The government which was averse to the word “national reconciliation” and was all for national consolidation, seems to have reversed its stand as seen from the press conference of Kyaw Hsan, the Information Minister and the joint statement issued by Aung Kyi, Minister for Labour.
Though the government will not relent on the application of 2008 Constitution for all purposes, there is a softening of the approach in talks with the ethnic groups and the pro-democratic opposition (particularly towards Suu Kyi). At the same time pressure is being applied on NLD to register as a political party.
The government is definitely more transparent than what it was as seen from the official media coverage and the announcements on various initiatives made by the President and his ministers.
Seeking the help of the IMF in modernising its currency, permitting the UN Special Rapporteur to visit Myanmar, inviting the exiles to return to the country and avoiding negative publicity of the western nations and agencies in the official media are some of the striking changes which have been welcomed by one and all.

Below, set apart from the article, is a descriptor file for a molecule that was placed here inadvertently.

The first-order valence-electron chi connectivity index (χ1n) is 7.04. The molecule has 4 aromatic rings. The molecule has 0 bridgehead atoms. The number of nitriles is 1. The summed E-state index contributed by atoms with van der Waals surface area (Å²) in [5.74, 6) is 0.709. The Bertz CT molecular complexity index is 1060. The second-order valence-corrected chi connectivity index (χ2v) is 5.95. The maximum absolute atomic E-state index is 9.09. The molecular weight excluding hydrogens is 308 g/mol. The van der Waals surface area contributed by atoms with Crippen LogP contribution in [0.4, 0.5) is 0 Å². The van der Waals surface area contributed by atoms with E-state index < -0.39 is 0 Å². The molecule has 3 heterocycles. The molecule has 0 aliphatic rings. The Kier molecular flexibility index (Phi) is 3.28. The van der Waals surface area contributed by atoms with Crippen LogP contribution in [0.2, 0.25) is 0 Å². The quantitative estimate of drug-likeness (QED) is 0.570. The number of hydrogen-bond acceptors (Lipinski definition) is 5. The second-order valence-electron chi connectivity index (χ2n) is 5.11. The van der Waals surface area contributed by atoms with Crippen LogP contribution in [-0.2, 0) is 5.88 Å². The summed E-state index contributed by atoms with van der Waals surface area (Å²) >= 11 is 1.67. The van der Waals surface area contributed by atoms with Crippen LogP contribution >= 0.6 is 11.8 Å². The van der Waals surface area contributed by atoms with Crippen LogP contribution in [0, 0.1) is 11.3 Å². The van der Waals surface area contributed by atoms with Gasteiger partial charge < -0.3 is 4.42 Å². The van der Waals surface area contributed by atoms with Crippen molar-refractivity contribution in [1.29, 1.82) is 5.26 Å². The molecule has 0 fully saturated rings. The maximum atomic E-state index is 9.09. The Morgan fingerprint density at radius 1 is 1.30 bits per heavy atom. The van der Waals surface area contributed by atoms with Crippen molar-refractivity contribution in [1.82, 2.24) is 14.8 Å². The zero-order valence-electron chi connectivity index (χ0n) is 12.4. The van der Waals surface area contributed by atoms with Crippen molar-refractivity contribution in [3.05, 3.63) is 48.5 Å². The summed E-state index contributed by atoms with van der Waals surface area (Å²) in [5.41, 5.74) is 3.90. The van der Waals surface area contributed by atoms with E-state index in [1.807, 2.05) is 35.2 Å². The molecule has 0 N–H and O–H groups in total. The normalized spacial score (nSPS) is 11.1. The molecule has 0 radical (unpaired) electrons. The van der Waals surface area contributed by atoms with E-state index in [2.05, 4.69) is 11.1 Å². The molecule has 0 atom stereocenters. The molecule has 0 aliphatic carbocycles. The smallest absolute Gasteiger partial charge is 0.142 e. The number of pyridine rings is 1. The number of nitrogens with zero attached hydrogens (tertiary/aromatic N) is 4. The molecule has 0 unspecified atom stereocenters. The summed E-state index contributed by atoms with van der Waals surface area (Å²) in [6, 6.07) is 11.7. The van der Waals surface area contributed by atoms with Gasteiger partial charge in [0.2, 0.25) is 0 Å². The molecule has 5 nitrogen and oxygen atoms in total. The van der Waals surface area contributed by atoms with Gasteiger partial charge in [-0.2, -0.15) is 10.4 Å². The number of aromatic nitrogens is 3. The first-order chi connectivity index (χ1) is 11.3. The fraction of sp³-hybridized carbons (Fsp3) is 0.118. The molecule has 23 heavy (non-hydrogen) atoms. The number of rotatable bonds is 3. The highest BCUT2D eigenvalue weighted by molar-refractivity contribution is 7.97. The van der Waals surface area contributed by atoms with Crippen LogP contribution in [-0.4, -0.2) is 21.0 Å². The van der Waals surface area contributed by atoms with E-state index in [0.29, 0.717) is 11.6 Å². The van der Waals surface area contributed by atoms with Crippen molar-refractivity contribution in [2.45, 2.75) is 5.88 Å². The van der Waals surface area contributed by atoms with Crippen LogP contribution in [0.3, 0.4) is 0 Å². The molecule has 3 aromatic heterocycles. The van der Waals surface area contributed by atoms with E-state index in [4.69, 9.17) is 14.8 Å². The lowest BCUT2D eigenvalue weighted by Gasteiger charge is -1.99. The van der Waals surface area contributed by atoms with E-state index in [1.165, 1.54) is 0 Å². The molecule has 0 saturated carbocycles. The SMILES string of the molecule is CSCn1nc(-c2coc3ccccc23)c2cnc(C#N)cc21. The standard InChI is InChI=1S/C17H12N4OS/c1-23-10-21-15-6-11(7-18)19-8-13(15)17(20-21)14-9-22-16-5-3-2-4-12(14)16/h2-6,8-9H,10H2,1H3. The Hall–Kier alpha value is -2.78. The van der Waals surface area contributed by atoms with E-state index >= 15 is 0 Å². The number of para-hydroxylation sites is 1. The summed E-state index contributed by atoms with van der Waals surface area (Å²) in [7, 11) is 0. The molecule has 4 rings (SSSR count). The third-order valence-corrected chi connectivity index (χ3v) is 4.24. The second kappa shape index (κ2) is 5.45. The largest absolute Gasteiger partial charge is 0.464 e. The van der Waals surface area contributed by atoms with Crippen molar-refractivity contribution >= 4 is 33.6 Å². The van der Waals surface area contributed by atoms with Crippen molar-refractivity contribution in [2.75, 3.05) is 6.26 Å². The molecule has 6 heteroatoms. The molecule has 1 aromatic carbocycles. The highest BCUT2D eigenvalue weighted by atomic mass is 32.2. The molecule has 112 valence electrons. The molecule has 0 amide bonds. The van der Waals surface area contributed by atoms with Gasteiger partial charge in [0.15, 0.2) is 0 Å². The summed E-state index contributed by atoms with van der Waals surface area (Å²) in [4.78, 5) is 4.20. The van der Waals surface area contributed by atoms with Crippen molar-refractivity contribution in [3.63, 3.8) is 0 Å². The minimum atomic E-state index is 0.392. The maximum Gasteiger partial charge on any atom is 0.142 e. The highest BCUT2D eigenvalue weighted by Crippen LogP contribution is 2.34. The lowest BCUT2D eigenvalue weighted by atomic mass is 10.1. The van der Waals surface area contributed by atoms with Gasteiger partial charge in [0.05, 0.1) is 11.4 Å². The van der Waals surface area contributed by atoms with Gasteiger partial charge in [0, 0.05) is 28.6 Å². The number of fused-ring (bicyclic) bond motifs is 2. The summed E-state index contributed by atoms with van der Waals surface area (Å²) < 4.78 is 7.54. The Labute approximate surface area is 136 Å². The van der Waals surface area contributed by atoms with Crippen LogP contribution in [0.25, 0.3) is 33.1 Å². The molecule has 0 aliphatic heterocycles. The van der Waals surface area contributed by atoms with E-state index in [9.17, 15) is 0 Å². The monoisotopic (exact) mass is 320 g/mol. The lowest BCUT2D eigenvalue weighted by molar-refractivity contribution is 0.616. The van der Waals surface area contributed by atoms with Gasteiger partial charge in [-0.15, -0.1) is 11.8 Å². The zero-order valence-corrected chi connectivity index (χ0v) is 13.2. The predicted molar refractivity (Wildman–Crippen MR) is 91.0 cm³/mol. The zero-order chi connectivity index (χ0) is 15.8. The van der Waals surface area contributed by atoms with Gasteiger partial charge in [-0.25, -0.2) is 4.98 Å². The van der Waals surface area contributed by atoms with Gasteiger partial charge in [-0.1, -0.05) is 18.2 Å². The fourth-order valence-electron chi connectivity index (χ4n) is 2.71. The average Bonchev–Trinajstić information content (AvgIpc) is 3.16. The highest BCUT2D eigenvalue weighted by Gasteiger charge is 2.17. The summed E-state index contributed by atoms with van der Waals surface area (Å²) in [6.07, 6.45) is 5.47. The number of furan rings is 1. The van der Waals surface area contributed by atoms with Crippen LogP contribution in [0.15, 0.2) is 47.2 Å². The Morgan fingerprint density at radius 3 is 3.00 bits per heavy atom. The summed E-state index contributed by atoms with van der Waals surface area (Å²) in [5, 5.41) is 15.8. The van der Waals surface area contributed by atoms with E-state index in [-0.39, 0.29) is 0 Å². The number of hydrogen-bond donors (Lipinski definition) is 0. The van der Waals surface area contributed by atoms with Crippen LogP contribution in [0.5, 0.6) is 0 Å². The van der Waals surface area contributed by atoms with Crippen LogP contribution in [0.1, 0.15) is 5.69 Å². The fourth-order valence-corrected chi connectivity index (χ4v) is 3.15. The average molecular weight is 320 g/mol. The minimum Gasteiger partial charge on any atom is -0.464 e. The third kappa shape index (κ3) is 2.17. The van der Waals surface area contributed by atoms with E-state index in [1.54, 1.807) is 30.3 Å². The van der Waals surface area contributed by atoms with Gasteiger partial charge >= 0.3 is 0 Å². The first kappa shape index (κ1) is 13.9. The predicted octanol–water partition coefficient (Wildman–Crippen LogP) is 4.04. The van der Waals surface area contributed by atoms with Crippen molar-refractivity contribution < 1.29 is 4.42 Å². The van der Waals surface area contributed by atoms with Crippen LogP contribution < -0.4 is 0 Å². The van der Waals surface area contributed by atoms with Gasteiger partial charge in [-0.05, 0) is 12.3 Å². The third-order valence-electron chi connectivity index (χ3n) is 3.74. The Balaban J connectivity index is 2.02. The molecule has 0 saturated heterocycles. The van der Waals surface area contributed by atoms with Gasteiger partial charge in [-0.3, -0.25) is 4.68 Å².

Most analysts have commented that the change in approach aimed at image building is all because of Myanmar’s bid for chairmanship of ASEAN in 2014. ASEAN is currently in the process of evaluating the suitability of Myanmar for this purpose.
There is also a view that by reaching out to Suu Kyi, the western nations can be placated and sanctions may be lifted. With this aim the government may even go out to release some political prisoners and enter into some ad hoc arrangements with ethnic groups.
There are some reports to indicate that there is divergence of views between the president and his deputy (both erstwhile generals) on this reformist approach. Hence the process can be scuttled at any time.
Aung San Suu kyi must be well aware that she is being used by the government for public relations purposes and that this is one way of containing her from provoking any mass movement. Her good offices are also being used to keep the ethnic armed groups in check at least for the time being.
Past experience shows that the winds of change have always eluded Myanmar. The present move is a welcome change and perhaps at least this time, the change could be for the better.